All AF-CMs were chromosomally normal and had no remnants of the SeV transgenes. Functional characterization of these AF-CMs showed a higher spontaneous beat frequency in comparison with heart cells made from dermal fibroblasts. The AF-CMs also showed normal calcium currents and appropriately responded to neurotransmitters that usually speed up the heart, like norepinephrine.

Collectively, these data suggest that human amniotic fluid-derived cells can be used to produce highly scalable sources of functional, transgene-free, autologous heart cells before child is born. Such an approach may be ideally suited for patients with prenatally diagnosed cardiac anomalies.

Culture Medium from Human Amniotic Membrane Mesenchymal Stem Cells Promotes Cell Survival and Blood Vessel Production in Damaged Rat Hearts

The laboratory of Massimiliono Gnecchi at the Fondazione IRCCS Policlinico San Matteo in Pavia, Italy has used the products of amniotic mesenchymal stem cells to treat heart attacks in laboratory rodents. The results are rather interesting.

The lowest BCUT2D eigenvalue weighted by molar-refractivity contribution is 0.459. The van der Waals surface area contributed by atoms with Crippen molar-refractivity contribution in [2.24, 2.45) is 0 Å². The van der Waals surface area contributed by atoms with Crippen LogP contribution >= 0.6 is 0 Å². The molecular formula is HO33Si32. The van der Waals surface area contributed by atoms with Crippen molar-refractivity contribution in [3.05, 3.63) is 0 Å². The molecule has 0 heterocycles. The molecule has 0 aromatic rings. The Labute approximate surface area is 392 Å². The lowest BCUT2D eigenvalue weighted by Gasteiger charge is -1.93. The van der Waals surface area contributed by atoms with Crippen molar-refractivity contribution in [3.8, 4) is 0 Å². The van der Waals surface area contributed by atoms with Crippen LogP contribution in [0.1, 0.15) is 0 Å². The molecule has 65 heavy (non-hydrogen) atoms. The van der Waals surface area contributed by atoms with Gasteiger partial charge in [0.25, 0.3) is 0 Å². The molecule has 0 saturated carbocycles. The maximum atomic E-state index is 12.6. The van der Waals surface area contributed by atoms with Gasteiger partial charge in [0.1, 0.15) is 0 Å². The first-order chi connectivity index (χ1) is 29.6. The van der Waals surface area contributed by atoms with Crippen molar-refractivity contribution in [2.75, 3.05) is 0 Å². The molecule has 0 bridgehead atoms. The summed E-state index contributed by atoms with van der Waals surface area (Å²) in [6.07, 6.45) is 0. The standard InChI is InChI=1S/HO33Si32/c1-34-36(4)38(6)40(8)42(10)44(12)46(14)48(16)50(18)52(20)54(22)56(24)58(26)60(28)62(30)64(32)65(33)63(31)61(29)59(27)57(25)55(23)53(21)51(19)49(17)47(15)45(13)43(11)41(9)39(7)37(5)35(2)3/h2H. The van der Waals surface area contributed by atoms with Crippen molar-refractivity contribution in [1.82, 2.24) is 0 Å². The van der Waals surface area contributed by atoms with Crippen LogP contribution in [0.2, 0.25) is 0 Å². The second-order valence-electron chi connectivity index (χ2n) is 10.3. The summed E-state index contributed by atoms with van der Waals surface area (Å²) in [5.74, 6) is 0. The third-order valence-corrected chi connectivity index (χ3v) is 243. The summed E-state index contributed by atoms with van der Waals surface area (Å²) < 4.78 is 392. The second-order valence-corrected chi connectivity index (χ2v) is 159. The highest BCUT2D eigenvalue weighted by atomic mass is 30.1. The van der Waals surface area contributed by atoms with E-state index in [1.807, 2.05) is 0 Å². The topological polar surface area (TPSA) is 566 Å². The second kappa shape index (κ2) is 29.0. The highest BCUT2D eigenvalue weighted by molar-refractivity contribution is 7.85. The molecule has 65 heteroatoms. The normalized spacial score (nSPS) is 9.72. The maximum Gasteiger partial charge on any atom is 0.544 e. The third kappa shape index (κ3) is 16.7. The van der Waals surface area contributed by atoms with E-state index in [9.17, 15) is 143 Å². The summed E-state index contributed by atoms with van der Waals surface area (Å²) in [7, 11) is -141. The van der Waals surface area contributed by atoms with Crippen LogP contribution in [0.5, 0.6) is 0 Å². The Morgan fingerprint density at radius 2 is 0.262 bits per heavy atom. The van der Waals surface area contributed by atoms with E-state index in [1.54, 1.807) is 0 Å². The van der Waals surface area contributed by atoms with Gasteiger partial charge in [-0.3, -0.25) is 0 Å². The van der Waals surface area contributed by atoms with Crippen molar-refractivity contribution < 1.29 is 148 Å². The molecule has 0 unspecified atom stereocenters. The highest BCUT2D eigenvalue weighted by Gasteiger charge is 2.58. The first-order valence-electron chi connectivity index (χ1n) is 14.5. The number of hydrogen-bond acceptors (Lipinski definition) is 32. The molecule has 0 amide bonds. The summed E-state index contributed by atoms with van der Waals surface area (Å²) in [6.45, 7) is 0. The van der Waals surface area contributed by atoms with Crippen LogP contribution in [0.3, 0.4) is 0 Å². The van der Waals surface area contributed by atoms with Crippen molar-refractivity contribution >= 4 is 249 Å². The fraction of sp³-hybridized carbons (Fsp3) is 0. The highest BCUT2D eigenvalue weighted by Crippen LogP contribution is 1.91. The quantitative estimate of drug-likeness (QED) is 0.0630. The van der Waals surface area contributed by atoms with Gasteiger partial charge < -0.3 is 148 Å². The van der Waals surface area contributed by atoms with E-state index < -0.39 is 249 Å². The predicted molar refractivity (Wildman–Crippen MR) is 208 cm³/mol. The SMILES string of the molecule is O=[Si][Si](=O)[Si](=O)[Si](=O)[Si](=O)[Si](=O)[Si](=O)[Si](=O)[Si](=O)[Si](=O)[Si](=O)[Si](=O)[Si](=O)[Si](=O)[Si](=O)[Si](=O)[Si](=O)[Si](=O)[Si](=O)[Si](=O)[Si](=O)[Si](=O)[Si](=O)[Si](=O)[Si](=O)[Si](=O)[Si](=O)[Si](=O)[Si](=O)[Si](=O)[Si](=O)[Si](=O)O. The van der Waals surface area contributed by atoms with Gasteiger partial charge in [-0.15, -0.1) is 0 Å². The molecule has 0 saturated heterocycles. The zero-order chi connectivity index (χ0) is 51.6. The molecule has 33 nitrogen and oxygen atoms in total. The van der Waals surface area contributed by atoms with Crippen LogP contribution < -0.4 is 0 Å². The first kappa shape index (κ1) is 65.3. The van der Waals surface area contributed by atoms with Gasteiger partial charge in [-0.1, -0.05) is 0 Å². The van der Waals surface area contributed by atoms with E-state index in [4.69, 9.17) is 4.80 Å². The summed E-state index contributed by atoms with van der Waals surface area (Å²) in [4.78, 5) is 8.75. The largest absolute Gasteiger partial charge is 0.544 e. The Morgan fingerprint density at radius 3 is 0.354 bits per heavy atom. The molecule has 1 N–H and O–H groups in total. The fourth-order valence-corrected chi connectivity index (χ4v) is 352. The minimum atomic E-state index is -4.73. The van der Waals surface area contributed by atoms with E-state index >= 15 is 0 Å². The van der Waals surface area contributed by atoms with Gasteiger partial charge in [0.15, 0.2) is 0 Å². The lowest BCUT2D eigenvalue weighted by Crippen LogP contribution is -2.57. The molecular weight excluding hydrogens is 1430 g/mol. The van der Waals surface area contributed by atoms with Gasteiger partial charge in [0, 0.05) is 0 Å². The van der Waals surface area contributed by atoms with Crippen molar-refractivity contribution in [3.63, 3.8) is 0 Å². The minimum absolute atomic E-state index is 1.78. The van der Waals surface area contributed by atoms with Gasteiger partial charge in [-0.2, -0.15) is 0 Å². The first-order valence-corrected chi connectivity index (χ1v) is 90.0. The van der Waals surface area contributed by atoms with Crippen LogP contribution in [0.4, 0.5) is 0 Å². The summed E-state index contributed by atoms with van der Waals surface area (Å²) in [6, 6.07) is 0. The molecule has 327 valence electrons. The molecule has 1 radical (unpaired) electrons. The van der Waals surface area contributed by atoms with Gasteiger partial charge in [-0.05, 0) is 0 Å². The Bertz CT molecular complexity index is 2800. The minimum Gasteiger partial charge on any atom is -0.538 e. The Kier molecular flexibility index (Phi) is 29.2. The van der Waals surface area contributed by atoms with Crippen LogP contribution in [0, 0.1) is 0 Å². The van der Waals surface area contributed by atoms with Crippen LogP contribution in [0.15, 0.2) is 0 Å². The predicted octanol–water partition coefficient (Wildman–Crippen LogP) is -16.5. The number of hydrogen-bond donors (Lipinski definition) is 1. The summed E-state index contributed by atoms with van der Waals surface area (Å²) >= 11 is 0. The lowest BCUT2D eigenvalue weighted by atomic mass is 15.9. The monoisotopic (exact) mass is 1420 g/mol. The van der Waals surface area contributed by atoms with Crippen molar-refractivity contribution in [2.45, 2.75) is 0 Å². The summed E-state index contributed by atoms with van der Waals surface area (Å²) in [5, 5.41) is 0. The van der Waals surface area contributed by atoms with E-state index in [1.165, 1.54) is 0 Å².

In a paper published in the May 2015 edition of the journal Stem Cells Translational Medicine, Gnecchi and his colleagues grew human amniotic mesenchymal stem cells derived from amniotic membrane (hAMCs) in cell culture.

These cells were isolated from amniotic membrane donated by mothers who were undergoing Caesarian sections. The membranes were removed, and grown in standard culture media under standard conditions. Once the cells grew out, they were collected and grow in a medium known as DMEM (Dulbecco’s modified Eagle Medium). After the cells had grown for 36 hours, they culture medium was filtered, concentrated, and readied for use.